In a common values auction, the value is identical among bidders, although they may have different information about the item’s potential value. Examples include mineral rights, financial assets and initial public offerings.
Most real-world auctions combine elements of private and common values to produce hybrid values. In practice, many goods have neither purely private nor purely common values, not least because of the resale potential.
Play the game
The key part played by information asymmetry links auction theory to game theory – the study of models of strategic interaction among rational decision-makers. Concepts such as Bayesian Nash equilibrium, trembling-hand perfect equilibrium, sequential equilibrium and chainstore paradox have all seeped into auction theory.
Among the landmark research by Milgrom on financial markets operating under information asymmetry is the no-trade theorem. This postulates the absence of speculative trade between rational risk-averse parties with common prior beliefs but different information. (The traders reason that any speculative bid must be generated by a bidder’s private knowledge, and therefore refuse to accept the bid price.)
Milgrom also helped produce a theorem on optimal dynamic bid-ask spread setting in a marketplace with informed and uninformed traders, which rationalises how adverse selection in financial markets reduces liquidity. He also demonstrated that a higher sales price can be achieved when bidders learn more about each other’s estimated values during bidding.
Milgrom’s work has sparked new applications of market design, including regionally capped matching of resident doctors to hospitals, and cadets to military specialisms, for example.
Meanwhile, Wilson’s nonlinear pricing research offers a comprehensive analysis of tariff designs in sectors such as electricity, telecoms and transportation that seek to replace a tariff strictly proportional to the units consumed with two-part charges that permit cost recovery for the service provider, as well as benefiting consumers through competitive low-cost service provision.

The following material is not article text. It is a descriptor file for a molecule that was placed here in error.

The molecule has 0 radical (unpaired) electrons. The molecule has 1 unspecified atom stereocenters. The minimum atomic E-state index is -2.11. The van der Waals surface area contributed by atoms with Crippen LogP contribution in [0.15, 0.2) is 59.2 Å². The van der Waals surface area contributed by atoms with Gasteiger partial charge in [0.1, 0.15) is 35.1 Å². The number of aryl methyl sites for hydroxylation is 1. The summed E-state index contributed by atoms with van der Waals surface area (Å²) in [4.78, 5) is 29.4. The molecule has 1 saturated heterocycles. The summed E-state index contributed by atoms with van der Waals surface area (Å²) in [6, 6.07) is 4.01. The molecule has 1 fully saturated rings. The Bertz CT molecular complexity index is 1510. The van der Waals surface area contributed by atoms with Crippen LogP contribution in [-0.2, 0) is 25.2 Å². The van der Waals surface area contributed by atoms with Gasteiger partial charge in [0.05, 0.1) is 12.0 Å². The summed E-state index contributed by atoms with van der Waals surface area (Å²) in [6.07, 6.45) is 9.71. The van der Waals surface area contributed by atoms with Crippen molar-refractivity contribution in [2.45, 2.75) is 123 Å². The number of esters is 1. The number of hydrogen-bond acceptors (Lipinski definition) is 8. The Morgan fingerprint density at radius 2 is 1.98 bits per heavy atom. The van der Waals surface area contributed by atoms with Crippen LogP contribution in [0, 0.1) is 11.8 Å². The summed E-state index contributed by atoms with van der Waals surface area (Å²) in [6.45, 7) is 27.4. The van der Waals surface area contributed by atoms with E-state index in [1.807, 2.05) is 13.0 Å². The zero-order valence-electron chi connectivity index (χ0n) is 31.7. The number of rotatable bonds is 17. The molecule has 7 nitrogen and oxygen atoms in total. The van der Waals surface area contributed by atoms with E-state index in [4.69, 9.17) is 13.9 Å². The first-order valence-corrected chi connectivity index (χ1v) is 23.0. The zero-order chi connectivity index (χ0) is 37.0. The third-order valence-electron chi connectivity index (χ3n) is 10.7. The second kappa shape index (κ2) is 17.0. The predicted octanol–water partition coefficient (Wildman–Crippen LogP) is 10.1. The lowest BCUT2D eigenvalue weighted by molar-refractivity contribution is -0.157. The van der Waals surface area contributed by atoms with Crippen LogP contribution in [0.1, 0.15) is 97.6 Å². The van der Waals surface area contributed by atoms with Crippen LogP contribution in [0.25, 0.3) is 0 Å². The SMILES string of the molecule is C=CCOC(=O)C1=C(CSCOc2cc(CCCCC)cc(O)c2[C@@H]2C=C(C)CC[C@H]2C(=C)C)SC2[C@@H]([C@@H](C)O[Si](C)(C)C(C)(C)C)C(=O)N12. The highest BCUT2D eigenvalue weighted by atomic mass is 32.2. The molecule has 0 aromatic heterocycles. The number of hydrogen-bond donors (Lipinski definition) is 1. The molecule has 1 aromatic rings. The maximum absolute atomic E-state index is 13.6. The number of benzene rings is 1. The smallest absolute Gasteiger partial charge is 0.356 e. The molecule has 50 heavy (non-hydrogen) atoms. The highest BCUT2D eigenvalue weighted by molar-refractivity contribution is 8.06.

Wilson also rationalised why bidders tend to place maximum bids below what they estimate the actual value of the object to be – the fear of the winner’s curse.
For the past half-century, the auction apostles have deepened the understanding of how auction markets function and how to incentivise predictable outcomes in the presence of private information. This has benefited buyers, sellers and taxpayers – by allowing more efficient allocation of scarce resources; the promotion of economic opportunity and competition; the avoidance of excessive concentration of licences/rights; the reduction of the unjust enrichment of a few; and the recovery for the state of a portion of the value of scarce public assets.
When are auctions used?
- government: Treasury securities and radio frequency bands
- commodities: fish, wool, wine, livestock, timber, electricity generation and distribution and agricultural produce
- online: public websites such as eBay and private electronic markets that continuously sell commodities (such as coal, water, grain and iron ore) to a prequalified group of bidders
- unique items: antiques, fine art, thoroughbred horses, travel tickets, holidays and sports event broadcasting rights
- other types: property; charity auctions used by non-profits to finance a specific mission or cause; insurance auctions that sell second-hand endowment policies; auctions for carbon emission trading schemes